Word of the painting came to the Chicago City Council, which was in session. Alderman Bobby Rush prepared a resolution, which was signed by, among others, Aldermen Allan Streeter and Dorothy Tillman, threatening to cut off the City’s contribution to the Art Institute unless the Institute apologized for displaying Mirth and Girth. The resolution passed, together with another resolution, which requested that Art Institute to remove the painting immediately.
The aldermen whom we have named are three of the defendants in this suit, and are the appellants in this appeal. But they were not the first aldermen to arrive at the scene. Aldermen Henry and Jones arrived first. Henry brandished a gun, and Jones removed the painting from the wall and placed it on the floor, facing the wall. They left, and a student rehung the painting.Then the defendants arrived. They took the painting down and tried to carry it out of the school, but were stopped by a school official, then diverted (carrying the painting) to the office of the president of the School of the Art Institute, Anthony Jones. When the painting arrived in Jones’s office, it had a one-foot gash, but it is not known precisely when, or by whom, the gash had been inflicted. The aldermen told Jones that they were there to carry out the City Council’s resolution to remove the painting from the Art Institute. The aldermen wrapped the painting in brown paper to prevent anyone from seeing it. According to one witness, Alderman Tillman threatened to burn the painting right there in President Jones’s office but was dissuaded by a police lieutenant whom was present, Raymond Patterson.A police sergeant, accompanied by the three defendant aldermen, carried the wrapped painting to a police car. The scene was televised, and broadcast widely, confirming, if confirmation was needed, that Chicago had replaced Boston as the censorship capital of the United States.
Mirth and Girth was kept in custody until the evening of the following day, when it was released to David Nelson. The painting has not been repaired, exhibited, or sold. (Law, Ethics, and the Visual Arts, p. 608-609, By John Henry Merryman, Albert Edward Elsen)
Famed newspaper columnist Mike Royko had this hilarious take on the Mirth and Girth incident [Chicago Alderman’s Brain May Be a Museum Piece, The Dispatch, by Mike Royko]:
In Chicago, there is alderman named Ernie Jones. He made news recently by saying that female cops take too many days off because of their “minister periods.”
Now Jones has turned his pea-sized intellect to other pursuits – art criticism and constitutional law.
Jones was one of the black Chicago aldermen who took it upon themselves to yank a painting out of the School of the Art Institute because it offended them.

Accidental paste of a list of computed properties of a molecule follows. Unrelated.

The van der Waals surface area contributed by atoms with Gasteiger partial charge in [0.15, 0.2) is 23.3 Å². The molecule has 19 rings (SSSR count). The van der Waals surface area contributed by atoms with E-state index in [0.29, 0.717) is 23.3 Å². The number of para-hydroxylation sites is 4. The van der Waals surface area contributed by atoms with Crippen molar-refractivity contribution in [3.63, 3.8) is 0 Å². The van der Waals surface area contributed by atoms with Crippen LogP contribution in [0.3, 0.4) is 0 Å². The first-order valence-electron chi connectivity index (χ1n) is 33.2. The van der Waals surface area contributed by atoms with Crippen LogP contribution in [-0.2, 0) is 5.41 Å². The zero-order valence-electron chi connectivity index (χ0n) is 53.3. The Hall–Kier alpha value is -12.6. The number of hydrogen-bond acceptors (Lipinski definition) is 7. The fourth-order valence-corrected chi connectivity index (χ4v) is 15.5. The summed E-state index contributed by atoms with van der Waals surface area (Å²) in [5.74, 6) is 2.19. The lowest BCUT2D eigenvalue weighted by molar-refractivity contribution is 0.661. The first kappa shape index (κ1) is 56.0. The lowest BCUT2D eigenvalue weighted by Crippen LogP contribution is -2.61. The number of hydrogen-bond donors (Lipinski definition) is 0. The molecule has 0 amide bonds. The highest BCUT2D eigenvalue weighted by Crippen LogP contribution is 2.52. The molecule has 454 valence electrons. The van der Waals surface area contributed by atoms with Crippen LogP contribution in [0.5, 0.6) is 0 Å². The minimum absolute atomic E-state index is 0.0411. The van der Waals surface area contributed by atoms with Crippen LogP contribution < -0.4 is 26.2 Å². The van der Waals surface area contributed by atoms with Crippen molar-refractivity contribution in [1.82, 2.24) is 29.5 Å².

By now, most Chicagoans know the story. A student-artist thought it clever to draw the late Mayor Harold Washington in women’s undergarments.
Someone called a black alderman, who spread the word among his colleagues and everybody went berserk. Several rushed to the Art Institute – probably for the first time – to seize the painting.
But fearing that students might splatter them with paint, they backed down and had the police confiscate the painting for them.
The police justified the seizure by saying that a painting of the late mayor in female undies might incite black citizens to riot.
Some hilarious quotes from the Wikipedia page on the Mirth and Girth include these examples of extreme black solidarity in the face of one their idols being defaced. Organized Blackness can’t stand for jokes at their expense:
In a New York Times article published on May 13, 1988, Alderman Streeter reiterated his stance regarding the removal of the painting, saying that he would have "gone to jail to get that painting down", calling it "an insult to a great man and an affront to blacks".
On May 16, 1988, Streeter appeared on the local public television station news program Chicago Tonight. He reinforced that Nelson had abdicated his "responsibility to his constituency" to "do what is right". In the segment, he reaffirmed that he believed the aldermen had "a law, the law of common sense, the law of morality, the law of decency [that] transcends the First Amendment"
Operation PUSH, an organization that pursues social justice and civil rights, threatened to impose "sanctions" on the Art Institute unless the Art Institute acted to prevent offensive portraits from being shown by students or contributing artists in the future. Separately, the Illinois Alliance of Black Student Organizations called for racial parity with regards to faculty and student enrollment within the school.
On February 12, 1994, during a rally to raise money for the defendants' mounting legal bills, Nation of Islam leader Louis Farrakhan supported the three aldermen's right to seize the painting, calling it "an act of righteous indignation". Farrakhan referred to Washington as "a father figure for black people", and described the painting and subsequent lawsuit "a total disrespect for our feelings and our community"